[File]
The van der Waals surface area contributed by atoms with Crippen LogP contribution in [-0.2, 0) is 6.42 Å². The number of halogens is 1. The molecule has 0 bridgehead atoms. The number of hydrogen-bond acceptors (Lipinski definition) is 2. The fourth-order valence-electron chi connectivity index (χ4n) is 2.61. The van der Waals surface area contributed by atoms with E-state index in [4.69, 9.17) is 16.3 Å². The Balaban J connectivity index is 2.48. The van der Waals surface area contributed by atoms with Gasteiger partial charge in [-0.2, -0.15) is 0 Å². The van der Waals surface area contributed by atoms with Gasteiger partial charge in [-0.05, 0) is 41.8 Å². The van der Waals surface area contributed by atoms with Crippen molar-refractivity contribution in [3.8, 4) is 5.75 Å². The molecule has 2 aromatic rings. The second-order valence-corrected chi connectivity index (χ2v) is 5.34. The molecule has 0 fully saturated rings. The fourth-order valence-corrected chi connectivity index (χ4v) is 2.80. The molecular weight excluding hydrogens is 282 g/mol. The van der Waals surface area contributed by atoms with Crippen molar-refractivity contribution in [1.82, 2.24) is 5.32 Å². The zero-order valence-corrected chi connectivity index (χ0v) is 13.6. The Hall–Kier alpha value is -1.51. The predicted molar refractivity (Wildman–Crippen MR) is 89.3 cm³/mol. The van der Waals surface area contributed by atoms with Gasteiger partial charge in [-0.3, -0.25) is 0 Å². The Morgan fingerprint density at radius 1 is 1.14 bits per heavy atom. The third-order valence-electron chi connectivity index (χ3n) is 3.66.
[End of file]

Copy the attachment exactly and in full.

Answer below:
The van der Waals surface area contributed by atoms with Crippen LogP contribution in [-0.2, 0) is 6.42 Å². The number of halogens is 1. The molecule has 0 bridgehead atoms. The number of hydrogen-bond acceptors (Lipinski definition) is 2. The fourth-order valence-electron chi connectivity index (χ4n) is 2.61. The van der Waals surface area contributed by atoms with E-state index in [4.69, 9.17) is 16.3 Å². The Balaban J connectivity index is 2.48. The van der Waals surface area contributed by atoms with Gasteiger partial charge in [-0.2, -0.15) is 0 Å². The van der Waals surface area contributed by atoms with Gasteiger partial charge in [-0.05, 0) is 41.8 Å². The van der Waals surface area contributed by atoms with Crippen molar-refractivity contribution in [3.8, 4) is 5.75 Å². The molecule has 2 aromatic rings. The second-order valence-corrected chi connectivity index (χ2v) is 5.34. The molecule has 0 fully saturated rings. The fourth-order valence-corrected chi connectivity index (χ4v) is 2.80. The molecular weight excluding hydrogens is 282 g/mol. The van der Waals surface area contributed by atoms with Crippen molar-refractivity contribution in [1.82, 2.24) is 5.32 Å². The zero-order valence-corrected chi connectivity index (χ0v) is 13.6. The Hall–Kier alpha value is -1.51. The predicted molar refractivity (Wildman–Crippen MR) is 89.3 cm³/mol. The van der Waals surface area contributed by atoms with Gasteiger partial charge in [-0.3, -0.25) is 0 Å². The Morgan fingerprint density at radius 1 is 1.14 bits per heavy atom. The third-order valence-electron chi connectivity index (χ3n) is 3.66.